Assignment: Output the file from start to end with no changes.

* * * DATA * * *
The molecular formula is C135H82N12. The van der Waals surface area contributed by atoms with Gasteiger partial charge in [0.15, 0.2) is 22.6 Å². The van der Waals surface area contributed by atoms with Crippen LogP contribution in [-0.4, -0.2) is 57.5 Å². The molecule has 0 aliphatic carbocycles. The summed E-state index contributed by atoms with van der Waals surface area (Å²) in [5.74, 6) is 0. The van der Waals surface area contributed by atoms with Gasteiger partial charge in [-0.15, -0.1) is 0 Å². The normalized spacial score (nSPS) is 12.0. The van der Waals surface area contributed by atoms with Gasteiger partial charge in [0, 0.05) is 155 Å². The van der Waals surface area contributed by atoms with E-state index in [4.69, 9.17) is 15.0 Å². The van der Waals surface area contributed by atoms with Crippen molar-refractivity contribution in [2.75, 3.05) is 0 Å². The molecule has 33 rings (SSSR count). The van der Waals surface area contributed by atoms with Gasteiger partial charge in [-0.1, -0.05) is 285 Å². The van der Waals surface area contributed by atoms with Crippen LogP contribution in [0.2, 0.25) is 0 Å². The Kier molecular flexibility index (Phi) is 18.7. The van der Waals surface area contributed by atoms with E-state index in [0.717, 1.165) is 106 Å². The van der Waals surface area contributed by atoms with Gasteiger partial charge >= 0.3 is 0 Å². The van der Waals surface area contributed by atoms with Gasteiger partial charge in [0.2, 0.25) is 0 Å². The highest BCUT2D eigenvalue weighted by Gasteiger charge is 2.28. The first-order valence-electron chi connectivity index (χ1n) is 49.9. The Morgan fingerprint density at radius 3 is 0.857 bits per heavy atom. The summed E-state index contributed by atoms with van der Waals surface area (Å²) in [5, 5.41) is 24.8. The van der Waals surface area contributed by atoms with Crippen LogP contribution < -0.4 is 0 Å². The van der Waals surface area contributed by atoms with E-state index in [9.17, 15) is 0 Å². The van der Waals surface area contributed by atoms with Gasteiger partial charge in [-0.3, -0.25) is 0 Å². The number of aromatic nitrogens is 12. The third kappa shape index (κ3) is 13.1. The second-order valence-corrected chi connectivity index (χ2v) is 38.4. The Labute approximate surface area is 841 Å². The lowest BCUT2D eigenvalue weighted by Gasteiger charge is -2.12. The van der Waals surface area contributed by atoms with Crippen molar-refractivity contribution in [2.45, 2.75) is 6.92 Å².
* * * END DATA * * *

The molecular formula is C135H82N12. The van der Waals surface area contributed by atoms with Gasteiger partial charge in [0.15, 0.2) is 22.6 Å². The van der Waals surface area contributed by atoms with Crippen LogP contribution in [-0.4, -0.2) is 57.5 Å². The molecule has 0 aliphatic carbocycles. The summed E-state index contributed by atoms with van der Waals surface area (Å²) in [5.74, 6) is 0. The van der Waals surface area contributed by atoms with Gasteiger partial charge in [-0.15, -0.1) is 0 Å². The normalized spacial score (nSPS) is 12.0. The van der Waals surface area contributed by atoms with Gasteiger partial charge in [0, 0.05) is 155 Å². The van der Waals surface area contributed by atoms with E-state index in [4.69, 9.17) is 15.0 Å². The van der Waals surface area contributed by atoms with Crippen molar-refractivity contribution in [2.75, 3.05) is 0 Å². The molecule has 33 rings (SSSR count). The van der Waals surface area contributed by atoms with Gasteiger partial charge in [-0.1, -0.05) is 285 Å². The van der Waals surface area contributed by atoms with Crippen LogP contribution in [0.2, 0.25) is 0 Å². The Kier molecular flexibility index (Phi) is 18.7. The van der Waals surface area contributed by atoms with E-state index in [0.717, 1.165) is 106 Å². The van der Waals surface area contributed by atoms with Gasteiger partial charge >= 0.3 is 0 Å². The van der Waals surface area contributed by atoms with Gasteiger partial charge in [0.2, 0.25) is 0 Å². The highest BCUT2D eigenvalue weighted by Gasteiger charge is 2.28. The first-order valence-electron chi connectivity index (χ1n) is 49.9. The Morgan fingerprint density at radius 3 is 0.857 bits per heavy atom. The summed E-state index contributed by atoms with van der Waals surface area (Å²) in [5, 5.41) is 24.8. The van der Waals surface area contributed by atoms with Crippen LogP contribution < -0.4 is 0 Å². The van der Waals surface area contributed by atoms with E-state index in [9.17, 15) is 0 Å². The van der Waals surface area contributed by atoms with Gasteiger partial charge in [-0.3, -0.25) is 0 Å². The number of aromatic nitrogens is 12. The third kappa shape index (κ3) is 13.1. The second-order valence-corrected chi connectivity index (χ2v) is 38.4. The Labute approximate surface area is 841 Å². The lowest BCUT2D eigenvalue weighted by Gasteiger charge is -2.12. The van der Waals surface area contributed by atoms with Crippen molar-refractivity contribution in [2.45, 2.75) is 6.92 Å².